The PDX tumors used in this study were originally established through subcutaneous implantation of patient tumors into immune-deficient NSG mice and consecutively passaged in vivo. Cryopreserved PDX tumors were enzymatically disassociated to form a single cell suspension and co-cultured with irradiated 3 T3-J2 feeder cells in Conditional Reprogramming Media (CRM). The number of viable cells recovered following dissociation varied greatly, owing to variations in total starting biomass and viability of the sample prior to processing (Additional file 1: Table S1). Despite relatively small starting cell numbers, the PDX models formed discrete colonies in the CR conditions (Fig. 1b). Early low-pass whole genome sequencing analysis of the CR-PDX cell lines revealed that the cultures contained a substantial percentage of murine cells, likely from the murine stroma which naturally replaces human stromal tissue within several passages. To reduce murine cell populations, CR-PDX cell cultures were subjected to magnetic mouse cell depletion. Following cell depletion, all established CR-PDX cell lines maintained steady rates of proliferation in CR conditions with varying doubling times and cellular morphologies (Fig. 1b, Additional file 1: Table S1).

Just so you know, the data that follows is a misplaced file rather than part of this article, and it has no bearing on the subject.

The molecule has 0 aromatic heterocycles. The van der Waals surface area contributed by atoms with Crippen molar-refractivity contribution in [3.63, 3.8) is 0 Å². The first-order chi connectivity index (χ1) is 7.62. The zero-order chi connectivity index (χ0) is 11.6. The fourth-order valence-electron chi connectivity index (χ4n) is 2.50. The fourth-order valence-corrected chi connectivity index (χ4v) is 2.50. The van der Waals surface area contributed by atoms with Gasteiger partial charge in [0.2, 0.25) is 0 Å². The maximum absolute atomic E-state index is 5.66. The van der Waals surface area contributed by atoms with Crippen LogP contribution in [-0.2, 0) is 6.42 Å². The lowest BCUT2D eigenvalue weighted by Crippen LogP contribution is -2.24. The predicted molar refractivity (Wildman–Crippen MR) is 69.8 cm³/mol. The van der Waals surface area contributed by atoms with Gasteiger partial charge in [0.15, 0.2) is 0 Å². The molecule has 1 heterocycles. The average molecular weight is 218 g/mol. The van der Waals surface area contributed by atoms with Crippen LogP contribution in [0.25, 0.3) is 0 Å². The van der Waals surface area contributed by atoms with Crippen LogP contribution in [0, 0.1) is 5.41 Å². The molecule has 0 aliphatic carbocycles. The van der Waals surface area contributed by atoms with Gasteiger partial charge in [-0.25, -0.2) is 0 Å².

A major criticism of standard cancer cell lines is that they do not accurately represent the genetics and heterogeneity of primary malignancy and are therefore limited in their usefulness in translational medicine [3]. To determine if CR-PDX cells maintain the parental mutations driving tumorigenesis, targeted sequence analyses were performed using a panel of 300 genes on late passage CR-PDX cell lines. CR-PDX lines faithfully maintained allele frequency of the parental driver mutations and no clonal drift was detected, demonstrating the genetic stability of CR-PDX cultures (Fig. 1c, Additional file 2: Figure S1).

CR-PDX cell lines can be used for in vitro drug screening and genetic knockdown studies